My research examines the fundamental and practical differences between using statistical and other empirical methods for prediction compared to causal explanation and to description. Although the discussion of explanation vs. prediction has been actively pursued in the philosophy of science, the statistics literature has not considered it in a holistic way. Yet, statistical modeling can be and is used for each of these goals. My thesis is that statistical modeling, from the early stages of study design and data collection to data usage and reporting, takes a different path and leads to different results, depending on whether the goal is predictive or explanatory.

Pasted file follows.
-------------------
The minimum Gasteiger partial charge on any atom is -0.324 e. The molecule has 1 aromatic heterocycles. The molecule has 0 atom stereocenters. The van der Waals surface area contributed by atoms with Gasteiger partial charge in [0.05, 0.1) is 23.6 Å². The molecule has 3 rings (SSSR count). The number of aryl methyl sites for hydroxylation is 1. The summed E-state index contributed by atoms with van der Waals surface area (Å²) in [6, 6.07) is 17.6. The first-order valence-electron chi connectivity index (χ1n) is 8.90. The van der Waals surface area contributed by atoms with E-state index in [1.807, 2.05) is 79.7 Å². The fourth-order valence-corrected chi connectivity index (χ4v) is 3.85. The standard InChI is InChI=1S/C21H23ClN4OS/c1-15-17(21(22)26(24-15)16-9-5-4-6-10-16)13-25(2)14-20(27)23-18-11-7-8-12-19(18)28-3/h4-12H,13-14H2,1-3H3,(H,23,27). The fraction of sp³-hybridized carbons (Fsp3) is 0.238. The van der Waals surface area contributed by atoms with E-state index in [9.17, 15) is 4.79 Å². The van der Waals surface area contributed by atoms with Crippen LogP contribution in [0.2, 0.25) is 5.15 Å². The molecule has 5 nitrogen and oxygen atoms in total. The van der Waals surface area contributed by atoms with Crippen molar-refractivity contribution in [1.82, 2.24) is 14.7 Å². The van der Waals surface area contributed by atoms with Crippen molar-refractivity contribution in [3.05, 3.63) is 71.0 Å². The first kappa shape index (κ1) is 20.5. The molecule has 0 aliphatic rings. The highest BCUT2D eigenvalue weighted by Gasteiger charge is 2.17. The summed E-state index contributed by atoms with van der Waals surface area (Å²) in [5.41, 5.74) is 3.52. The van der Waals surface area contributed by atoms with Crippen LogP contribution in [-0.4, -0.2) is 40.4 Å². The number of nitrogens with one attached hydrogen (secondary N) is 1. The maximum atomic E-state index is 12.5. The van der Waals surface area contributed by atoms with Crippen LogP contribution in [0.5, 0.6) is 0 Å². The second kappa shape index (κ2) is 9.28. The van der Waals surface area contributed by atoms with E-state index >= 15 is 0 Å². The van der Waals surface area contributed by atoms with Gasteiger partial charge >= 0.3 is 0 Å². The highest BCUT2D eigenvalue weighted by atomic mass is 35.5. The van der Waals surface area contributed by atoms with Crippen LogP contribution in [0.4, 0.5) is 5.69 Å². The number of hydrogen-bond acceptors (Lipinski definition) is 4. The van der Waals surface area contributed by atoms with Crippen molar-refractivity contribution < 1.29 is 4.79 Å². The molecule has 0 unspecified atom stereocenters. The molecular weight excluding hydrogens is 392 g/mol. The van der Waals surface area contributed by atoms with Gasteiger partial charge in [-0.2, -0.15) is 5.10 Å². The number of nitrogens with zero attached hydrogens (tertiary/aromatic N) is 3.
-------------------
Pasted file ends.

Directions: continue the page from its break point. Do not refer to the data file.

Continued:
The current conflation of explanation and prediction (in empirical modeling) is pervasive in many fields, and especially in the social sciences. Not only are explanatory power and predictive power confused, but there is a clear lack of adequate predictive modeling in those fields (also due to the under-appreciation of the scientific role of prediction).
My work is aimed at
- Explaining and formalizing the many aspects of empirical modeling that differentiate explanation and prediction,
- Clarifying the concepts of "explanatory modeling" and "predictive modeling", which mean different things to statisticians, social scientists, computer scientists and other scientists,
- Discussing the crucial scientific role of prediction (assessing predictive power and building predictive models), and
- Equipping "explanatory" scientists with a better understanding of how to carry out predictive modeling.
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